Our county commissioners seem determined to keep certain businesses out of the county, but using illegal methods is not the way this body should act.

We should really expect our commissioners to follow the law – - or vote them out.

We shouldn’t have to pay more legal judgements.


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First law of politics

September 22nd, 2014 by Ken

Balsley’s First Law of Politics – - Things will never be like they were.

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I was almost a criminal

September 17th, 2014 by Ken

About two years ago, I decided I wanted to buy a gun.   I’ve been getting older and feeling more vulnerable.

A friend of mine had a pistol that he no longer wanted and offered to sell it to me.  We met.   I paid him for the gun and he took the money.

About two weeks later I went to the Lacey Police Department and applied for a concealed weapons permit.  When asked where I got my gun, I said “from a friend.”   I filled out the paperwork and received my permit.

If I had done the same thing next year, I would have been a felon.   I-594, makes it illegal to sell a gun to anyone without first doing a background check.   Since most people don’t have access to the needed lists, they would have to take the firearm to a registered gun dealer.   He would do the background check and then transfer the gun ownership.   It would take about two weeks and cost around $100 for the effort.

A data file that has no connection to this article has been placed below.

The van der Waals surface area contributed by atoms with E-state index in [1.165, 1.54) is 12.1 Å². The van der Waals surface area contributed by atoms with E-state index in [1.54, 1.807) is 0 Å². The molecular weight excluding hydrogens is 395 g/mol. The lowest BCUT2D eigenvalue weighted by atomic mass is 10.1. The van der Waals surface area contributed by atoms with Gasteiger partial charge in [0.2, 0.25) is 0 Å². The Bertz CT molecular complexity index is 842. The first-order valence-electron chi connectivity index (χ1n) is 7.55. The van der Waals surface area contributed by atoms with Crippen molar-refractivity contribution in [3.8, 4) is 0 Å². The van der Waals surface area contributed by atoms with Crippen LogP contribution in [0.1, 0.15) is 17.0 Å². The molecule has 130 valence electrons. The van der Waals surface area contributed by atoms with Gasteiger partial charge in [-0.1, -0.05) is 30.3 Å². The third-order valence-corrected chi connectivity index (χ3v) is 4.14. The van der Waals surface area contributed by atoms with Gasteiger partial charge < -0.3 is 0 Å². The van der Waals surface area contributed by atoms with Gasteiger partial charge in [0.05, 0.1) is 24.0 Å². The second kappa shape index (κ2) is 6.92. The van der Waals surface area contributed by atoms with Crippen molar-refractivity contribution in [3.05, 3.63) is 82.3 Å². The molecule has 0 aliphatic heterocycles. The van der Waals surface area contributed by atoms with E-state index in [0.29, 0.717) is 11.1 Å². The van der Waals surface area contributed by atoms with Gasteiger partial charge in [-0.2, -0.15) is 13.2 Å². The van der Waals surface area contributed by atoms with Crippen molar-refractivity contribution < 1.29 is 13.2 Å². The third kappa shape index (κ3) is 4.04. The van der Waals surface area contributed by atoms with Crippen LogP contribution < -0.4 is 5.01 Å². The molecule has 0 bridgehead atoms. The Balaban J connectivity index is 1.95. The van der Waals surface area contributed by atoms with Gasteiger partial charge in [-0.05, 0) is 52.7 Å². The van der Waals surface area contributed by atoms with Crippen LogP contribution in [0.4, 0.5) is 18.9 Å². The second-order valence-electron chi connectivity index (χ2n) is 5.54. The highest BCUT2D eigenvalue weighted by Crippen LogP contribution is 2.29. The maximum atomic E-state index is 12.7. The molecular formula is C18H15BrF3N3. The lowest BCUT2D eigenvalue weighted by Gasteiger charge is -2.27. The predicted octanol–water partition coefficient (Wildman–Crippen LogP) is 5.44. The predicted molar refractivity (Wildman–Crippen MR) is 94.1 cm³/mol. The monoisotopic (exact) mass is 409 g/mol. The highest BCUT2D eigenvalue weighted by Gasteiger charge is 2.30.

Under I-594 you can’t even transfer a gun within your own family, unless it has been designated a “historical firearm.”

Initiative 594 is a feel good measure, that punishes citizens and does nothing to keep guns out of the hands of criminals.

Instead, it makes criminals out of all of us who purchase a gun.


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Supreme Court is biased

September 16th, 2014 by Ken

Three years ago the Washington State Supreme Court ruled that the Washington State Legislature was not fully funding education as required by the state constitution and ordered the legislature to come up with more money.

Last week the court held the legislature in contempt.

While this appears to be a ruling on education funding, it is really a conflict between the legislative and judicial branches of government.   The conflict is playing out all over the country, as state court after state court has ruled that its legislature is not fully funding education.